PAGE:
Wednesday, May 22, 2019

Leo Weiner, Toldi - Symphonic Poem, Complete Works for Orchestra 2, Valeria Csanyi, Budapest Symphony Orchestra MAV

At this point in my experience of the music of Hungarian composer Leo Weiner (1885-1960) I am in no position to say anything synthetic or cumulative. I reviewed a nicely performed earlier installment of the Naxos series at hand some three years ago (see March 18, 2016 posting). Now I am back with another, also well played, and it verifies that Weiner had a definite knack for lively descriptive orchestral adventures with a sure hand at scoring in colorful ways.

You can hear that on the CD today, Toldi - Symphonic Poem (Naxos 8.573847), being Volume Two of the Complete Works for Orchestra. Toldi bears the significant descriptive subtitle Twelve Orchestral Pictures after the Epic Poem by Janos Arany, Op. 43 (1952). And so in the hour-long traversal of the music on the program the attentive listener has a wealth of  some twelve wide-ranging movements to experience and assimilate.

This is music with a kind of Late Romantic aura which stands out for not being so much beholden to Wagner, Strauss or Mahler. And in my first listens I knew as I heard that this came out of a stylistic complex I had been immersed in for years, yet it did not hit me at the very first what I was recognizing in the music. But then it did. This music loosely follows in the path forged by Franz Liszt in his numerous (12) Tone Poems for Orchestra.. It is latching onto the pre-Wagnerian world that Liszt occupied so singularly. As we listen to Weiner's 12 "pictures" in sequence we have a particular approach to how music can by itself cogently narrate a set of meanings and visions.

The liner notes remind us that Weiner studied with Hans von Koessler (as did Donanyi, Bartok and Kodaly) and absorbed the Brahmsian view of the Romantic possibility. He went on to in turn be a prominent teacher in his own right and a widely performed composer, yet by the time Modernism was becoming firmly established as the dominant way of the early 20th century he found that his own personal view of music was at odds with how things were going. He underwent an aesthetic crisis. stopped actively teaching composition at the Franz Liszt Academy and eventually found a way through the quandaries with a pronounced emphasis on Hungarian folk themes.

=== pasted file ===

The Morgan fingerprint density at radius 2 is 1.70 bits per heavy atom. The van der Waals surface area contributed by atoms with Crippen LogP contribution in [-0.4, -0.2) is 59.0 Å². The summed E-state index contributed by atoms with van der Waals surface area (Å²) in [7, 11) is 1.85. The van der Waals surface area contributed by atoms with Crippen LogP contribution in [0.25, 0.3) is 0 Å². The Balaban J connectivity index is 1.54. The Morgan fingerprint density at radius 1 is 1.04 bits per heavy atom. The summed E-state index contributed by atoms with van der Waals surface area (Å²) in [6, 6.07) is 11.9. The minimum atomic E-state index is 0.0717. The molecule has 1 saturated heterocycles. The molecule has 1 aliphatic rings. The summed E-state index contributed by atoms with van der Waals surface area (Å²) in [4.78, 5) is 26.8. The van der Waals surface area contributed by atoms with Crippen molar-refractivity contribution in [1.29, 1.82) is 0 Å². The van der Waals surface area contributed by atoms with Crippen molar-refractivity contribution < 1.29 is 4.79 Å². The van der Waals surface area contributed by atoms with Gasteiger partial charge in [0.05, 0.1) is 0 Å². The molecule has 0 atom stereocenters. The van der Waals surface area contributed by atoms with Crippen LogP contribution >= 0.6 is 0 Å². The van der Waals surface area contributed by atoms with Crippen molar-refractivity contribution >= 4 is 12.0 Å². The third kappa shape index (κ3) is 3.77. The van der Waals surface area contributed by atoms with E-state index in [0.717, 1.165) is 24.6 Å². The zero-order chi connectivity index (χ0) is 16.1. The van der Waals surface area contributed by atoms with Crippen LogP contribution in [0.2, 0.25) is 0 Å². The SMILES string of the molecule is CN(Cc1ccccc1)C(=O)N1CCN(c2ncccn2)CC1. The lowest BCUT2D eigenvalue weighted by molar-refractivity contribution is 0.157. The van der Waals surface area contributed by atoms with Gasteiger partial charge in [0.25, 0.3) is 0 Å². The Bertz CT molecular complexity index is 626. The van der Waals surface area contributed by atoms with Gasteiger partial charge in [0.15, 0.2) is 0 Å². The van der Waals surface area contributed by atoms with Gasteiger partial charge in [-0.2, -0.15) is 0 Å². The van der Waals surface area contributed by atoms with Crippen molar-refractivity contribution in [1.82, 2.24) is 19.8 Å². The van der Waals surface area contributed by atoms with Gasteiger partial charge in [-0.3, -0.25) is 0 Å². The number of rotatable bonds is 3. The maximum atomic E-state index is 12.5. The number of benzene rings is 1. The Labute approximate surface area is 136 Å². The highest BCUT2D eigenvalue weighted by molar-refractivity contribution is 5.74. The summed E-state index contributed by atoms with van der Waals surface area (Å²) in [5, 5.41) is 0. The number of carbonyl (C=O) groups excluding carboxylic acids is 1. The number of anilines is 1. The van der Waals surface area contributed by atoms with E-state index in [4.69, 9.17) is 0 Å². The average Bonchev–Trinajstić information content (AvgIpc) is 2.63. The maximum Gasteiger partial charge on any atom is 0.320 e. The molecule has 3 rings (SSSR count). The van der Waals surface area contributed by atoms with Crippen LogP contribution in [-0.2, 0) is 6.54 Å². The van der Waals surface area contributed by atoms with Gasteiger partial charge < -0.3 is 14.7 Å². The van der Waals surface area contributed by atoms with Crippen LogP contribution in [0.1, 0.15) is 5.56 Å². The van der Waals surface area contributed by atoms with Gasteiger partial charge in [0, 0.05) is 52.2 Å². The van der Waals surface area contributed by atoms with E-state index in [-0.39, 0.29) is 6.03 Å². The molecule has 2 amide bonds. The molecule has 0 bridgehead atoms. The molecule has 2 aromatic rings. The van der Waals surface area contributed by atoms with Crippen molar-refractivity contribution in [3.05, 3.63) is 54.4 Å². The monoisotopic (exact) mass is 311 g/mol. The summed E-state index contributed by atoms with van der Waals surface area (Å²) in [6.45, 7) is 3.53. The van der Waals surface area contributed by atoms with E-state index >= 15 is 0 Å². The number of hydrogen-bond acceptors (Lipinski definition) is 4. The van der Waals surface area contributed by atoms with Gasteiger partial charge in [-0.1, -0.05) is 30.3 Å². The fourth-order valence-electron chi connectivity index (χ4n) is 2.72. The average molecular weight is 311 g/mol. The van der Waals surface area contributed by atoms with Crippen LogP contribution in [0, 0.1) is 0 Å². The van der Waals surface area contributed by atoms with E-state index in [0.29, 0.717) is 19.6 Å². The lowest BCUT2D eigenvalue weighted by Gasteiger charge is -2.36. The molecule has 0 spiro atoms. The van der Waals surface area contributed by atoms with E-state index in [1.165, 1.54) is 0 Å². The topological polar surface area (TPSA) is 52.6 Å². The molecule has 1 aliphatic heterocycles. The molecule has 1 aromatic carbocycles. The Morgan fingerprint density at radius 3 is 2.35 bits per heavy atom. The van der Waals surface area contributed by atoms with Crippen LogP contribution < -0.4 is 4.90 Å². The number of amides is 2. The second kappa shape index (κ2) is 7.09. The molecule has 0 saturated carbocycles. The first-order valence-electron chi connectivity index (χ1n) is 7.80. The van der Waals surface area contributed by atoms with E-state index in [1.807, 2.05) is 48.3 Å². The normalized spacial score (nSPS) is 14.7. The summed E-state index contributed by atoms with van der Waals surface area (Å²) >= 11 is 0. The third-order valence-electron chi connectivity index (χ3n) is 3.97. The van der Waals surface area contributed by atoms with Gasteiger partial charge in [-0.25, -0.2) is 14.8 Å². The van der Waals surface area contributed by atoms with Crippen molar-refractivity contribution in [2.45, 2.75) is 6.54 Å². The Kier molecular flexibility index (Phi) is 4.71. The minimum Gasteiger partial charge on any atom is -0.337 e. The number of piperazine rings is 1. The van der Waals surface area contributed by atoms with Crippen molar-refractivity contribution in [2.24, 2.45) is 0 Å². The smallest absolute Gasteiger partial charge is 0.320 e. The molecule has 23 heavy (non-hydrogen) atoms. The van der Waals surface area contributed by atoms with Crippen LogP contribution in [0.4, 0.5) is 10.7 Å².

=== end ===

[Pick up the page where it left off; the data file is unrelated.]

However Toldi was significant for his output then because it did NOT have the folk-themed approach. And as we become familiar with the work it is perhaps all the more uncanny in its thoroughly non-Modern view of music. In a world where increasingly the music scene was measured by its involvement or non-involvement in Modernist trends inevitably Weiner was viewed more as anachronism than bridge-builder.

As the dust settles on the first half of the 20th century we can begin to set aside at least temporarily the Modernist teleology and listen to Weiner on his own terms. If we listen to Weiner as Weiner we hear a true artist,  a Hungarian composer who does not deserve to be forgotten, and in the current volume an ambitious orchestral work that holds its own despite being something less than indispensable to the progressive teleology of a music history narrative. It is music so historical now as to be outside the dominant historical narrative altogether. And on those terms it is quite well put together and imaginative.

So give this one a chance if my description appeals to you.

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